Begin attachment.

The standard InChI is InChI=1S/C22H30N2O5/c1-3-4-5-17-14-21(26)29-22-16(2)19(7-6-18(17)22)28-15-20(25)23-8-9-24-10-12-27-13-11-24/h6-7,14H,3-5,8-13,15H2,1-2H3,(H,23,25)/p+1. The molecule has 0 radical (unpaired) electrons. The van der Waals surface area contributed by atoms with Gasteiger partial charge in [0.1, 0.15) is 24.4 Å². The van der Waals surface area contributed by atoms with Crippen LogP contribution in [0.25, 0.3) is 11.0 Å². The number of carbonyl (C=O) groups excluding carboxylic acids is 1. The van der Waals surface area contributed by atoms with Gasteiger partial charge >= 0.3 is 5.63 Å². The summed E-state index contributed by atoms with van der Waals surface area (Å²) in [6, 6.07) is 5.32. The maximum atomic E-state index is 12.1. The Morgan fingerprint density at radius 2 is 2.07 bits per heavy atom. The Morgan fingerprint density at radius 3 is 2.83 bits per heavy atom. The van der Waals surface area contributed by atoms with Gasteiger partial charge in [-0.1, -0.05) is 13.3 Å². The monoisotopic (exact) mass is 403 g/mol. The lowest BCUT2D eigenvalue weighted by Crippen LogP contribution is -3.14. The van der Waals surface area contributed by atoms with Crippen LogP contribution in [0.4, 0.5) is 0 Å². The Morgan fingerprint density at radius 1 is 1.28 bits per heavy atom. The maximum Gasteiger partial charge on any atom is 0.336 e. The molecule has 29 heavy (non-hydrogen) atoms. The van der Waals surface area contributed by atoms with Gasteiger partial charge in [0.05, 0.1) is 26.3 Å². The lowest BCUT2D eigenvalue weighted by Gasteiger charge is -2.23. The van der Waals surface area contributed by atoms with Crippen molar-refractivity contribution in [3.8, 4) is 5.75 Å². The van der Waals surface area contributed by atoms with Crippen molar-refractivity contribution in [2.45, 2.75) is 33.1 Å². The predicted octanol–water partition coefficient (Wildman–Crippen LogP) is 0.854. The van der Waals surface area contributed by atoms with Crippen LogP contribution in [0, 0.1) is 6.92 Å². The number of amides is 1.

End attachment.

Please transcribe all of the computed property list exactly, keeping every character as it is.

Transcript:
The standard InChI is InChI=1S/C22H30N2O5/c1-3-4-5-17-14-21(26)29-22-16(2)19(7-6-18(17)22)28-15-20(25)23-8-9-24-10-12-27-13-11-24/h6-7,14H,3-5,8-13,15H2,1-2H3,(H,23,25)/p+1. The molecule has 0 radical (unpaired) electrons. The van der Waals surface area contributed by atoms with Gasteiger partial charge in [0.1, 0.15) is 24.4 Å². The van der Waals surface area contributed by atoms with Crippen LogP contribution in [0.25, 0.3) is 11.0 Å². The number of carbonyl (C=O) groups excluding carboxylic acids is 1. The van der Waals surface area contributed by atoms with Gasteiger partial charge >= 0.3 is 5.63 Å². The summed E-state index contributed by atoms with van der Waals surface area (Å²) in [6, 6.07) is 5.32. The maximum atomic E-state index is 12.1. The Morgan fingerprint density at radius 2 is 2.07 bits per heavy atom. The Morgan fingerprint density at radius 3 is 2.83 bits per heavy atom. The van der Waals surface area contributed by atoms with Gasteiger partial charge in [-0.1, -0.05) is 13.3 Å². The monoisotopic (exact) mass is 403 g/mol. The lowest BCUT2D eigenvalue weighted by Crippen LogP contribution is -3.14. The van der Waals surface area contributed by atoms with Crippen LogP contribution in [0.4, 0.5) is 0 Å². The Morgan fingerprint density at radius 1 is 1.28 bits per heavy atom. The maximum Gasteiger partial charge on any atom is 0.336 e. The molecule has 29 heavy (non-hydrogen) atoms. The van der Waals surface area contributed by atoms with Gasteiger partial charge in [0.05, 0.1) is 26.3 Å². The lowest BCUT2D eigenvalue weighted by Gasteiger charge is -2.23. The van der Waals surface area contributed by atoms with Crippen molar-refractivity contribution in [3.8, 4) is 5.75 Å². The van der Waals surface area contributed by atoms with Crippen molar-refractivity contribution in [2.45, 2.75) is 33.1 Å². The predicted octanol–water partition coefficient (Wildman–Crippen LogP) is 0.854. The van der Waals surface area contributed by atoms with Crippen LogP contribution in [0, 0.1) is 6.92 Å². The number of amides is 1.